Making poetry

Did you know that the English word ‘poet’ comes from an Ancient Greek word that can mean a maker or an inventor as well as someone who writes verse?

The idea of the poet as a maker has been important down the ages. In the late 1300s the English poet Geoffrey Chaucer wrote about himself as a ‘maker’ of poetry. Today, the national poet of Scotland is known as The Scots Makar because in Older Scots, one of the languages of Scotland, the word ‘makar’ means ‘poet’ as well as ‘someone who makes things’.

Last week in Step 1.4, we thought about poems as rooms. We imagined ourselves visiting those rooms and reflecting on the impact that they had on us as readers. This week, you’re going to become the maker. By becoming a poet, you learn in new ways about the tools, techniques and building materials out of which poetry is made. You’ll become more confident in your own choices, and you’ll better understand the decisions that other poets make when they construct verse.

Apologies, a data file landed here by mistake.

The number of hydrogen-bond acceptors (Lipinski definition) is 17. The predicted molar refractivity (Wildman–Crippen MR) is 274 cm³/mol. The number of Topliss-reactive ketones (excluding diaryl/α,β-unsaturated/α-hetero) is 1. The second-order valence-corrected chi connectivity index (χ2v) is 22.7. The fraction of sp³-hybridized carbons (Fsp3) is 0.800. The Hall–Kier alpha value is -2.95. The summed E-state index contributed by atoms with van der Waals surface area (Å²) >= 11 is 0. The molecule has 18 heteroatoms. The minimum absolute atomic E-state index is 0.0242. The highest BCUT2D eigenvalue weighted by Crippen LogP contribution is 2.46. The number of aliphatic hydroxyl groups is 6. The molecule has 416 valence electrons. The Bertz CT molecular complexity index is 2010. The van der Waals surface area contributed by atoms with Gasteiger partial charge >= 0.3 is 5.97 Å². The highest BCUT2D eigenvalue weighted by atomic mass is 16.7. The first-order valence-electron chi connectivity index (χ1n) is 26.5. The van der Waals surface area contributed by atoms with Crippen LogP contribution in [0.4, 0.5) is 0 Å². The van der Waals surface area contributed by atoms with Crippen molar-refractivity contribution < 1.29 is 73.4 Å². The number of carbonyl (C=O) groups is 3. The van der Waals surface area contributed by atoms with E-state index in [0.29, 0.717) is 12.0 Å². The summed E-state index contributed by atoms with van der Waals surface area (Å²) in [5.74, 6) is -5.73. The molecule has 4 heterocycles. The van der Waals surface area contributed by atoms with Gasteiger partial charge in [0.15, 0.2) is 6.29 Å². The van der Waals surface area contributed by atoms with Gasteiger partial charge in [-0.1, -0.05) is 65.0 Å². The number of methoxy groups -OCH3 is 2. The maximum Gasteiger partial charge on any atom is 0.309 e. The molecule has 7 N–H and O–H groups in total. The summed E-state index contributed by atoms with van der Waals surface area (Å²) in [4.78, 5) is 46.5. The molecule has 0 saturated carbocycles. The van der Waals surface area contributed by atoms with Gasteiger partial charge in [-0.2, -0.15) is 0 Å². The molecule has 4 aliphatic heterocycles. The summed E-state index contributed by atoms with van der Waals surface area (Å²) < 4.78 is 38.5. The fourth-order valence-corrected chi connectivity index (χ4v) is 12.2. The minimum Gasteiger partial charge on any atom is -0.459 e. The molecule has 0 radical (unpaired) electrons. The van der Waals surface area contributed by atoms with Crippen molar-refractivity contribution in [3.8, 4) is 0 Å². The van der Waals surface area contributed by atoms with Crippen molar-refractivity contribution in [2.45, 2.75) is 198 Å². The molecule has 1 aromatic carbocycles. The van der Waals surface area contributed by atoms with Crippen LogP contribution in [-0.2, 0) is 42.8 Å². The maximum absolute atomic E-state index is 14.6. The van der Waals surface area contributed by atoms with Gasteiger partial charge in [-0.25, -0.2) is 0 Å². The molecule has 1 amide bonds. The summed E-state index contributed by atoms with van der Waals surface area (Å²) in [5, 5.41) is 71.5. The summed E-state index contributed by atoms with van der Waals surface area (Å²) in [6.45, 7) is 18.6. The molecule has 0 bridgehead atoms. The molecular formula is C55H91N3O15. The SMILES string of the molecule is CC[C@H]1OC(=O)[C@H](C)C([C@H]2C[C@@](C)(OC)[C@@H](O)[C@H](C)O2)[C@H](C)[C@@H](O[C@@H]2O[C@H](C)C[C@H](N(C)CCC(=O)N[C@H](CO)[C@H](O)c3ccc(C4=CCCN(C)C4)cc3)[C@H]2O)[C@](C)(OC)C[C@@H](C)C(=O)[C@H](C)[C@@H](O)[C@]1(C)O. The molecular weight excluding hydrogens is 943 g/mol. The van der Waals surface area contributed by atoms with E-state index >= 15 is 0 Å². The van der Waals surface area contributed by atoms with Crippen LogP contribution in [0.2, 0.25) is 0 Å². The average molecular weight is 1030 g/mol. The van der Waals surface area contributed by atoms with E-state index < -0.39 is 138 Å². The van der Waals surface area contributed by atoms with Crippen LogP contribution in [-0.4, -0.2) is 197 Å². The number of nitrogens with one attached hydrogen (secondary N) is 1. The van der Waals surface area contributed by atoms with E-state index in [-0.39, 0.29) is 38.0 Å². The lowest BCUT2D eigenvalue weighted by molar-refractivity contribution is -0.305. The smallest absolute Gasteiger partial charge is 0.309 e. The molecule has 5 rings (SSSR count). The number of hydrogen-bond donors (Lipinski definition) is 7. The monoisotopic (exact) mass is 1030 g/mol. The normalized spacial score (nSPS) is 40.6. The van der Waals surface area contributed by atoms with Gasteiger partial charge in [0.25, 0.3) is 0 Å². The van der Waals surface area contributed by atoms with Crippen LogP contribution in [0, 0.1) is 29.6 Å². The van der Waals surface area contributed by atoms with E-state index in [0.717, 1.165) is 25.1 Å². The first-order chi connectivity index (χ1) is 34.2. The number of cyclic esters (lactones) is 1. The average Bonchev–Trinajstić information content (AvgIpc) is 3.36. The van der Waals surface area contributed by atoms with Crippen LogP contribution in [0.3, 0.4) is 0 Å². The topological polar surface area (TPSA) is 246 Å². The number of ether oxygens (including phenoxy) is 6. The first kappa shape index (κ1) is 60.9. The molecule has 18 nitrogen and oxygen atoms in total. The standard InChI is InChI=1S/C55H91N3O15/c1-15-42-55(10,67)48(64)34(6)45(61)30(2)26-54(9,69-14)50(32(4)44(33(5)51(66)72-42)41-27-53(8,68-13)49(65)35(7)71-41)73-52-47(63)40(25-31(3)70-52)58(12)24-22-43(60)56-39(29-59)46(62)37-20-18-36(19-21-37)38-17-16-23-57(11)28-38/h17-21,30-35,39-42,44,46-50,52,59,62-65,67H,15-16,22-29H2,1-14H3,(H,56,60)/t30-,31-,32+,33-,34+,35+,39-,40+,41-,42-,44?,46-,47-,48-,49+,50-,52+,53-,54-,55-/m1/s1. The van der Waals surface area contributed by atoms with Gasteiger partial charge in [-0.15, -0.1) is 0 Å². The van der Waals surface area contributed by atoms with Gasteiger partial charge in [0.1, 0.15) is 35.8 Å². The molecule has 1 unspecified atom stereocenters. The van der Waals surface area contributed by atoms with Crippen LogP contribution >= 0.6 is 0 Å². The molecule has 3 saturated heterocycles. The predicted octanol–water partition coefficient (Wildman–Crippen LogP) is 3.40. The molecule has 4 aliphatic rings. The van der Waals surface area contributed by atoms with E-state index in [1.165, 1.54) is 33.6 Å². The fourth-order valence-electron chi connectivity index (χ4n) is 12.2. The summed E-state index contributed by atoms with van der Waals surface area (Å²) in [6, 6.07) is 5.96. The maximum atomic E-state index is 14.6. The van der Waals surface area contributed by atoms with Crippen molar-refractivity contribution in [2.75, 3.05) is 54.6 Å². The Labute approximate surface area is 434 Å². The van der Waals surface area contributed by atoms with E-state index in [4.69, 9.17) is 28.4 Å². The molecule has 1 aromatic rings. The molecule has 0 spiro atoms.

Reading and writing poetry aren’t separate activities. When we write poetry, we get to know the process of making verse from the inside. That can help us as we read poetry, because it gives us a better understanding of the choices and decisions that an author makes as they build a poem. When we read poems by other writers, we gain a greater awareness of poetic traditions which we can work with or resist. The more we read, the more we develop a knowledge of different styles and techniques, forms and structures. And we can experiment with all of those building materials in creating our own poetry.

Making poetry, or building verse, gives us a new way to respond to our literary inheritance – to the texts that have travelled through time and space to meet us here, in the present. It lets us create new literature for our own time and for the future. And, crucially, writing poetry gives us time and space to think about the place that we occupy in this world. Poetry allows us to express who we are – our values, our beliefs, our thoughts, our feelings, our selves.

In the next Step, you’ll hear from Professor Peter Robinson, who shares his own experience and thoughts about being a maker.


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A-level Study Boost: Unseen Poetry and the Creative Process

University of Reading